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Morning Edition

Weekdays 5:00 - 8:00 a.m.
Renée Montagne, Steve Inskeep
Kerry Bringhurst

Morning Edition provides news in context, airs thoughtful ideas and commentary, and reviews important new music, books, and events in the arts. All with voices and sounds that invite listeners to experience the stories.

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Kerry Bringhurst
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Space
1:03 am
Fri April 26, 2013

Can You Hear Me Now? Cellphone Satellites Phone Home

Three PhoneSats, like the one seen here during a high-altitude balloon test, were launched into space on Sunday. The slightly modified cellphone satellites cost a few thousand dollars in parts.
NASA Ames Research Center

Originally published on Fri April 26, 2013 4:59 pm

Smartphones can check e-mail, record videos and even stream NPR. Now NASA has discovered they make pretty decent satellites, too. Three smart phones launched into space this past Sunday are orbiting above us even now, transmitting data and images back to Earth. The PhoneSats, which cost just a few thousand dollars each, could usher in big changes for the satellite industry.

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Planet Money
1:02 am
Fri April 26, 2013

The Lollipop War

Spangler Candy via Flickr

Originally published on Fri April 26, 2013 4:59 pm

I recently got a tour of the Spangler Candy Co., a family-owned firm in Bryan, Ohio. The company makes 10 million Dum Dums lollipops there every day, and it has a whole separate building where it stores the sugar — enough to fill eight Olympic-size swimming pools.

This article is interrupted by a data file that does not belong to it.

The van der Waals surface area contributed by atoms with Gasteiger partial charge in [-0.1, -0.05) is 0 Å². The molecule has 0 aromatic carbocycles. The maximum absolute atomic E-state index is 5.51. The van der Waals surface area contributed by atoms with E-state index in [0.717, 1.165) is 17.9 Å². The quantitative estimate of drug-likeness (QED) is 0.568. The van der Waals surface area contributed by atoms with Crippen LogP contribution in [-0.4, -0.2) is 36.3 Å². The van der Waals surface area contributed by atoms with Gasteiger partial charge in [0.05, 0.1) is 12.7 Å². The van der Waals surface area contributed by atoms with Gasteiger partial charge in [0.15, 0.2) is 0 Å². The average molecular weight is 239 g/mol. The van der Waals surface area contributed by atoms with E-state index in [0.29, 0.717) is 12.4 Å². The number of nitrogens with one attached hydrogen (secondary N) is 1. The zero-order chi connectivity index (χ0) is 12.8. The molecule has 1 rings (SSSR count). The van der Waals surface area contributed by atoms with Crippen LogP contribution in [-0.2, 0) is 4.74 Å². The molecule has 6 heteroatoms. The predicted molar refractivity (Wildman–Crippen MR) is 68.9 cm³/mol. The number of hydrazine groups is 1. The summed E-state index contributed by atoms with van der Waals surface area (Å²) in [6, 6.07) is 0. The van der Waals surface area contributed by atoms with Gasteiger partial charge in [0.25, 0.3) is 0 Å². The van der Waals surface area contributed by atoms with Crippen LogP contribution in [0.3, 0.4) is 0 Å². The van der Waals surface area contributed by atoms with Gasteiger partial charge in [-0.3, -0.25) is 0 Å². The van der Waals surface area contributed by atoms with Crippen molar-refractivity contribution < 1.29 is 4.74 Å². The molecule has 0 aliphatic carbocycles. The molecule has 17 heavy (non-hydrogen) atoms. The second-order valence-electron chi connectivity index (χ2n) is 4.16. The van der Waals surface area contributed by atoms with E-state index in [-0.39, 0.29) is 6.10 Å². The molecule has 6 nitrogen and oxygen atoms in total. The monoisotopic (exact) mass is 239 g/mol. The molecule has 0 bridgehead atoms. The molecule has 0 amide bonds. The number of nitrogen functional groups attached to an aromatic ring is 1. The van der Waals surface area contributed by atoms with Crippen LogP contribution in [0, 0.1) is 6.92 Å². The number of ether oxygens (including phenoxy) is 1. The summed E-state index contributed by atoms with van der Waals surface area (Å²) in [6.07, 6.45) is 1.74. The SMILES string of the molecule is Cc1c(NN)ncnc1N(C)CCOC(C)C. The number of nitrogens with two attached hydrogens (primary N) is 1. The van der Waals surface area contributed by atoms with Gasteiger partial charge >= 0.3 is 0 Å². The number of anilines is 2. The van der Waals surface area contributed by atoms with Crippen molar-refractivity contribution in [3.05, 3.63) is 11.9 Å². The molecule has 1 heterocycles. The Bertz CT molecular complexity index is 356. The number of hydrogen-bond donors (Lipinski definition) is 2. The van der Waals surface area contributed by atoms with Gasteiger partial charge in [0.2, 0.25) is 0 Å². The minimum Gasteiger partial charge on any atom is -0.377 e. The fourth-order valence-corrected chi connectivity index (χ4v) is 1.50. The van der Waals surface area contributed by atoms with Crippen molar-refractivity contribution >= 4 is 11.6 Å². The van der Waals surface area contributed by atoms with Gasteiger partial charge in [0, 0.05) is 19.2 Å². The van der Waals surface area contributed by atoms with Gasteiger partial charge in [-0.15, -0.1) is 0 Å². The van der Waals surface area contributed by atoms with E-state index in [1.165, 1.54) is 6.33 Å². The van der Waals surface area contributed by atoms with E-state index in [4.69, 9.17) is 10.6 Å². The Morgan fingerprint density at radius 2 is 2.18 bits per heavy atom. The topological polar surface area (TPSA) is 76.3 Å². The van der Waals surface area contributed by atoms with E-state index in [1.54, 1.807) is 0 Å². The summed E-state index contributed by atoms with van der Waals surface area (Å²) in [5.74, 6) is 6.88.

The CEO, Kirk Vashaw, says he wants to expand the factory and make even more candy there. There's just one thing he needs.

"Let us buy sugar on the free market," he says.

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Around the Nation
5:37 am
Thu April 25, 2013

Lady Bugs Protect Mall Of America's Greenery

Originally published on Fri April 26, 2013 12:46 am

Transcript

RENEE MONTAGNE, HOST:

Good morning. I'm Renee Montagne. Minnesota's Mall of America is home to some 500 stores, a theme park and now some 72,000 ladybugs. Third graders released them inside the shopping center this week. Ladybugs protect the mall's 30,000 plants by eating aphids. Some mall-goers worried the bugs might descend on the food court, but a spokesman says the mall has released the ladybugs for years, and there's been no ladybug takeover yet. It's MORNING EDITION. Transcript provided by NPR, Copyright NPR.

Around the Nation
5:37 am
Thu April 25, 2013

Forget Maple Syrup. Put Some Beer In The Mail

Originally published on Fri April 26, 2013 12:46 am

Transcript

STEVE INSKEEP, HOST:

Good morning, I'm Steve Inskeep with news of a changing retail environment.

We've told you of a plan to let states collect sales tax from online retailers. Now we're on the way to an online bar. Vermont lawmakers are considering a bill to let brewers ship their beer directly to consumers. This proposal faces the concern that underage drinkers might order beer but wineries already do this. If the measure should pass, you could order a six-pack or maybe a keg by UPS.

Around the Nation
5:37 am
Thu April 25, 2013

Volunteers Help Residents Clear Explosion Debris In Texas

Originally published on Fri April 26, 2013 12:46 am

Transcript

RENEE MONTAGNE, HOST:

President Obama travels to another memorial today, this one in the Texas town of West. It is to remember those killed last week when a fertilizer plant exploded there. Yesterday, some of those living in homes closest to the plant were allowed back for the first time. NPR's Wade Goodwyn was there.

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Economy
3:34 am
Thu April 25, 2013

NTSB Wraps Up Hearings On Boeing's 787 Battery Issues